[Emphasis applied]

19. In light of the statutory provisions as construed by this Court from time to time in the cited decisions, let us examine whether the respondent attempted to commit rape of the prosecutrices or there was only preparation on his behalf?

20. We may at the outset explain that what constitutes an `attempt’ is a mixed question of law and facts. ‘Attempt’ is the direct movement towards the commission after the preparations are over. It is essential to prove that the attempt was with an intent to commit the offence. An attempt is possible even when the accused is unsuccessful in committing the principal offence. Similarly, if the attempt to commit a crime is accomplished, then the crime stands committed for all intents and purposes.

21. There is overwhelming evidence on record to prove the respondent’s deliberate overt steps to take the minor girls inside his house; closing the door(s); undressing the victims and rubbing his genitals on those of the prosecutrices. As the victims started crying, the respondent could not succeed in his penultimate act and there was a sheer providential escape from actual penetration. Had the respondent succeeded in penetration, even partially, his act would have fallen within the contours of `Rape’ as it stood conservatively defined under Section 375 IPC at that time.

22. The deposition by the victims (PW1 and PW2) are impeccable. Both have unequivocally stated as to how the respondent allured them and indulged in all those traumatic acts which have already been narrated in the preceding paragraphs. The statements of both the victimchildren inspire full confidence, establish their innocence and evince a natural version without any remote possibility of tutoring.

23. Additionally, the feeble contention regarding the contradiction between the testimonies of PW8 visàvis both the victims is equally untenable. The perceived contradiction is not adequate to unsettle the narrative on which the case of the prosecution is based. Even otherwise, this contradiction can at best be seen as a mere ‘exaggeration’ on behalf of a child witness whose remaining testimony completely supports the prosecution. As correctly pointed out by the Trial Court, the pivotal fact that the details of the incident were shared by the victims with PW8 remains undisputed and as such the Courts are obliged not to discard the entire testimony on the basis of a minor exaggeration. Furthermore, this Court has time and again reiterated that the victim’s deposition even on a standalone basis is sufficient for conviction unless cogent reasons for corroboration exist.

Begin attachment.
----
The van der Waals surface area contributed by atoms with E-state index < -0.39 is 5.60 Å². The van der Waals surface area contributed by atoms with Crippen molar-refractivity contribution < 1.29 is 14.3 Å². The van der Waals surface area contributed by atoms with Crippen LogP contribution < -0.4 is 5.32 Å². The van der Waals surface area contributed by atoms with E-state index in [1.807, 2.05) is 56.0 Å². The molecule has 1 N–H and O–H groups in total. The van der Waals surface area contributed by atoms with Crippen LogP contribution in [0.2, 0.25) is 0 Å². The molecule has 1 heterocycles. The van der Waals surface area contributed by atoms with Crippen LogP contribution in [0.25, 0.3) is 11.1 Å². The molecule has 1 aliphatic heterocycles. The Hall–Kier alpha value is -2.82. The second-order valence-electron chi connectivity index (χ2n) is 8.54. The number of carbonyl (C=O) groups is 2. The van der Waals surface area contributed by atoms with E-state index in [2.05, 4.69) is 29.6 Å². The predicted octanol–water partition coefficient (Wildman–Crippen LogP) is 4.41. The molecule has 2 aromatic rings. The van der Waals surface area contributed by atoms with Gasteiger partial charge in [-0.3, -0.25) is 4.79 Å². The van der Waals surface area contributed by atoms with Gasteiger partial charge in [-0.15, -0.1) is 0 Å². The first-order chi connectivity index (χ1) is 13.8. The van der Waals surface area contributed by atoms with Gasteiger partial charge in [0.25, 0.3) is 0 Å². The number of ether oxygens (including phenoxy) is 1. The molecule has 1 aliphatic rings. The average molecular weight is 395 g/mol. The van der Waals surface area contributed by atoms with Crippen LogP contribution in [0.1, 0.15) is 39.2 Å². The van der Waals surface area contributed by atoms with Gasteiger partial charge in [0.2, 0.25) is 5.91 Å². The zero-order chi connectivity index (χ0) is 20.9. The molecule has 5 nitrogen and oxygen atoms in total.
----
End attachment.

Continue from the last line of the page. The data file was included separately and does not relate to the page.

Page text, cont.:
24. In our considered opinion, the act of the respondent of luring the minor girls, taking them inside the room, closing the doors and taking the victims to a room with the motive of carnal knowledge, was the end of ‘preparation’ to commit the offence. His following action of stripping the prosecutrices and himself, and rubbing his genitals against those of the victims was indeed an endeavour to commit sexual intercourse. These acts of the respondent were deliberately done with manifest intention to commit the offence aimed and were reasonably proximate to the consummation of the offence. Since the acts of the respondent exceeded the stage beyond preparation and preceded the actual penetration, the Trial Court rightly held him guilty of attempting to commit rape as punishable within the ambit and scope of Section 511 read with Section 375 IPC as it stood in force at the time of occurrence.

CONCLUSION:

25. The findings given contrarily by the High Court in ignorance of the material evidence on record, are perverse and untenable in the eyes of law. We, thus, allow the appeal, set aside the judgment of the High Court and restore that of the Trial Court. The respondent is directed to surrender within two weeks and serve the remainder of his sentence as awarded by the Trial Court. In case the respondent fails to surrender, the Police Authorities are directed to arrest him and send a compliance report.

26. The appeal stands disposed of in the above terms.